N. Irish prisoner in hospital after hunger strike end

A jailed republican guerrilla called off his hunger strike after he was moved from his cell in a Northern Irish jail to the prison hospital.

N. Irish prisoner in hospital after hunger strike end

A dissident republican prisoner on hunger strike in a Northern Ireland jail was moved to its prison hospital on Tuesday when his condition deteriorated after 42 days without food.

Liam Hannaway, 39, a distant relation of Sinn Fein President Gerry Adams, is two years into a ten-year sentence imposed for possessing explosives and is a member of the small dissident republican group Saor Uladh, according to local media.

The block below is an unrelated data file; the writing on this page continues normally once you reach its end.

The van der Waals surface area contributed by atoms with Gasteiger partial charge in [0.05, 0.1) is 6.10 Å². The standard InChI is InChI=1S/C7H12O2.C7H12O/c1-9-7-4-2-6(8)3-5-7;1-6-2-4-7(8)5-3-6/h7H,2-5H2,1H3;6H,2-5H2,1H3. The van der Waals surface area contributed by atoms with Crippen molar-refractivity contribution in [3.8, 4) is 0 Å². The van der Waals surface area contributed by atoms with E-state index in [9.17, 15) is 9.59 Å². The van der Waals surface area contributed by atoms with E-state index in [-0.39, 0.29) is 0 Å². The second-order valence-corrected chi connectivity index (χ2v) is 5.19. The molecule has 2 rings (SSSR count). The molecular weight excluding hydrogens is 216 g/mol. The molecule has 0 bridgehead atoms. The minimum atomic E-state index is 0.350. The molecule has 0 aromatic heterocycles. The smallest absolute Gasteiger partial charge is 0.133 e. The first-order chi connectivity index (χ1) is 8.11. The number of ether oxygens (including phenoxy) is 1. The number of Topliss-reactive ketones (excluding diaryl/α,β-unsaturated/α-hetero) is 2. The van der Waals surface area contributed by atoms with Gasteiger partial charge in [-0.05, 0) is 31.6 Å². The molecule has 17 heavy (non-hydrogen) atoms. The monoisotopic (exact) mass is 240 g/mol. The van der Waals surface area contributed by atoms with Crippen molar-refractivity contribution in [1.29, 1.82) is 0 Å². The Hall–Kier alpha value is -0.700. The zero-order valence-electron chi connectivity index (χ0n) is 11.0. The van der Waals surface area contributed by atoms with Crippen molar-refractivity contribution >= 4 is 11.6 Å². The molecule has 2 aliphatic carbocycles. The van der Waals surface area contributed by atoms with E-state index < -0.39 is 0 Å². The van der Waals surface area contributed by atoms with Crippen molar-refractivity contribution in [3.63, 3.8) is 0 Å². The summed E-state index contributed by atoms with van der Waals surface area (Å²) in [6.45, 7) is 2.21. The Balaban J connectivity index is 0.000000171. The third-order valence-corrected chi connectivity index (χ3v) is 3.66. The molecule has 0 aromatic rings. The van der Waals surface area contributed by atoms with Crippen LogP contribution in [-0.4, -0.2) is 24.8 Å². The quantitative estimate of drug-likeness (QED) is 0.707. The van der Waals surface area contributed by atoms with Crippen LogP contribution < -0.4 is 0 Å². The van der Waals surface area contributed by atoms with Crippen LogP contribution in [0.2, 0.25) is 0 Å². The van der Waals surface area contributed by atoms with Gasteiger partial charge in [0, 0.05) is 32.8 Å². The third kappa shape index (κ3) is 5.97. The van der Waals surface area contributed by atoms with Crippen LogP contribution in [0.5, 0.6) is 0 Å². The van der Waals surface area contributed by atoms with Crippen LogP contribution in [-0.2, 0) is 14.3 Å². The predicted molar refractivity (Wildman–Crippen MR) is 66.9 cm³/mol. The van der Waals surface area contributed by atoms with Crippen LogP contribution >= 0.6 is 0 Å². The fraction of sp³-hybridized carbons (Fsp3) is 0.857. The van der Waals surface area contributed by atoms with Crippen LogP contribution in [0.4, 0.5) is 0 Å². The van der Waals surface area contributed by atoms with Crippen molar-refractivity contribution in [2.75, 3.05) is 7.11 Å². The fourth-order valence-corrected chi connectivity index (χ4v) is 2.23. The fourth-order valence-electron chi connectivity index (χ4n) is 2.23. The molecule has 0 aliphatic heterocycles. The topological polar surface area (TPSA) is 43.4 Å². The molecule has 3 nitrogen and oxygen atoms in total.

A 1998 peace deal largely ended three decades of violence in the British province between predominantly Catholic groups and mainly Protestant unionists; but Republican dissidents remain active and killed two British soldiers and a policeman last year.

Saor Uladh, which has recently been revived after being disbanded more than 50 years ago, opposes Sinn Fein's role in Belfast's power-sharing administration with unionists and, like other republican dissident groups, wants a united Ireland.

The Northern Ireland Prison Service said Hannaway had been moved to the prison hospital where his condition was being "closely monitored". A spokesman said his condition was not yet causing concern.

Ten members of the Provisional IRA and Irish National Liberation Army (INLA), groups that have since surrendered their weapons, starved themselves to death in a 1981 hunger strike, dying between 46 and 73 days.


Last Mod: 26 Mayıs 2010, 08:34
Add Comment